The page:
Zika is spreading across Florida. Of the nearly 2,000 cases reported nationwide, Florida is host to 328 of them — the most of any state. Six Americans have acquired Zika locally, all of them in Florida.
What’s Florida’s best chance of beating the virus? Medicaid expansion, the program that has been repeatedly blocked by Florida’s House of Representatives and Gov. Rick Scott.
Medicaid expansion, supported by 6 in 10 Florida voters, would reduce the state’s uninsured population by 877,000 people, giving nearly a million would-be carriers access to diagnostic tests and prenatal care.
The Centers for Disease Control and Prevention declared the outbreak a “public-health emergency of international concern,” warning women to avoid traveling to highly affected areas. So why is Florida allowing the infection to spread here at home? Why isn’t it taking a preventive step that has been offered to it free of charge by the federal government?
What’s Behind Zika’s Spread?
Seeing how Medicaid expansion could mitigate Zika’s “explosive” spread first means understanding the three factors fueling it.
- First, the test’s $120 pre-insurance price means uninsured Floridians aren’t getting checked. Considering that sexual contact transmits the disease, thousands of men and women could be unknowingly spreading the virus.
- Second, the life span of mosquitoes is heavily influenced by weather. Humidity and record-breaking temperatures are creating an ideal climate for the pathogen to thrive.
- Third, the mosquitoes carrying the virus are putting up a fight. Typically deterred by insecticide, Aedes Aegypti mosquitoes — those most likely to carry the virus — have been baffling the CDC. Standing water removal and insect repellant alone haven’t stopped Zika’s spread.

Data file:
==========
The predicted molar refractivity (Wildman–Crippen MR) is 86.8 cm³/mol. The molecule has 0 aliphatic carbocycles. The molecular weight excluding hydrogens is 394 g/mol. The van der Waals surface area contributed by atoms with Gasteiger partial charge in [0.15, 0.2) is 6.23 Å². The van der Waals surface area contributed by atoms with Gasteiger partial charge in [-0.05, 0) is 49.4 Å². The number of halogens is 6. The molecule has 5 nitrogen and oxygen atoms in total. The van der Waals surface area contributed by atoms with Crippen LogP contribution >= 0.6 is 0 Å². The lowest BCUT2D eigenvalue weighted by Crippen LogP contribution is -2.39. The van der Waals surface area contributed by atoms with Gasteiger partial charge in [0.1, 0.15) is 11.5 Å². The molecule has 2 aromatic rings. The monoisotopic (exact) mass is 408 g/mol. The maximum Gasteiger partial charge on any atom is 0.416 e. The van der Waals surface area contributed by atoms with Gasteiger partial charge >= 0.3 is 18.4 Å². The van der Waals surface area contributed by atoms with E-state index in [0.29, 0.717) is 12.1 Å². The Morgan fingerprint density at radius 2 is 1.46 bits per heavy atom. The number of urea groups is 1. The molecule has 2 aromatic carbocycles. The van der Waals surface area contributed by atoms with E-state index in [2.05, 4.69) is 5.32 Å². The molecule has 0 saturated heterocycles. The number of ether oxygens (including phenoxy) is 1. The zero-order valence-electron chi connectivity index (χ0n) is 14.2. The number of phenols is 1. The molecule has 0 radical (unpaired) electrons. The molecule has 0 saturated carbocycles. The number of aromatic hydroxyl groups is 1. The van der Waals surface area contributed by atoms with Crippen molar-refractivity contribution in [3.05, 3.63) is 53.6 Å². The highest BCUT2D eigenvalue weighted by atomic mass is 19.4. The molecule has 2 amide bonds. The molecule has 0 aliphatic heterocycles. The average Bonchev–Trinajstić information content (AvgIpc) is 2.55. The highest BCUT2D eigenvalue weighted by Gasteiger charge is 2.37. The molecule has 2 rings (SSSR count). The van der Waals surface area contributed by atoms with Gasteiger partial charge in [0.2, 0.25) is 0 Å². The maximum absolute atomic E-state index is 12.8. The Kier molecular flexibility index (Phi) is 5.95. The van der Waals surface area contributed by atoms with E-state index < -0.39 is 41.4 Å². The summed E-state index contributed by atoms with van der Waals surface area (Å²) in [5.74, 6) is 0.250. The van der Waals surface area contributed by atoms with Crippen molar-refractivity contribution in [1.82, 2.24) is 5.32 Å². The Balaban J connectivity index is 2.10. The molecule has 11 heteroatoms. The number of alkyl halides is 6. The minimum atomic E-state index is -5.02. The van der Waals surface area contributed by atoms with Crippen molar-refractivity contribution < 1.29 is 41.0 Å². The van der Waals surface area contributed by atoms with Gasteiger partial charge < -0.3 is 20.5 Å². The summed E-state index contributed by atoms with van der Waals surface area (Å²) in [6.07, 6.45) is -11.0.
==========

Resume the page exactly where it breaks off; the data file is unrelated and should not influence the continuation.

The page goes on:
How Medicaid Expansion Can Curb Zika in Florida
Scott insists recent cuts to Florida’s health infrastructure haven’t propelled the disease’s spread. His claim, however, doesn’t stand up to data that show the virus isn’t slowing down.
The best defense Florida has against further infection may be an expansion of Florida’s Medicaid eligibility limits. Expansion would increase funding for healthcare, provide insurance for low-income residents, and protect Florida’s mothers-to-be.
Medicaid could limit Zika’s spread in three essential ways:
- Medicaid functions as a preventive safety net.
Medicaid currently covers half of U.S. pregnancies, leading physicians at the CDC Foundation to plead for expansion. Without its increased coverage, women are being denied preventive measures like contraception and medical-grade repellent. Children born with birth defects will face steep medical costs throughout their lives. Flint, Michigan, faced its own crisis with lead exposure earlier this year, and expanded Medicaid eligibility was an important preventive force that reduced health risks.
- Medicaid access means early detection.
Other than prevention, early detection is the best defense against Zika’s spread. Medicaid covers diagnostic services including scans, ultrasounds, blood tests, and genetic testing. Early screenings can help reduce the rate of fetal birth defects by identifying the disease before pregnancy.
- Medicaid makes ongoing care and treatment accessible.
While there are no drugs currently approved by the U.S. Food and Drug Administration for treating Zika virus, it’s essential that infected individuals can see a doctor.
Beyond treating symptoms, physicians can combat complications of the disease and provide specialized care to children born with Zika-related birth defects. Unfortunately, even primary care visits without health insurance cost far more than most uninsured can afford.
Zika isn’t a pandemic yet, but it has the potential to become one. By embracing expansion, Florida can ensure that doesn’t happen. With Floridians’ health at risk, it’s time to put aside personal beliefs and reap the benefits of Medicaid expansion.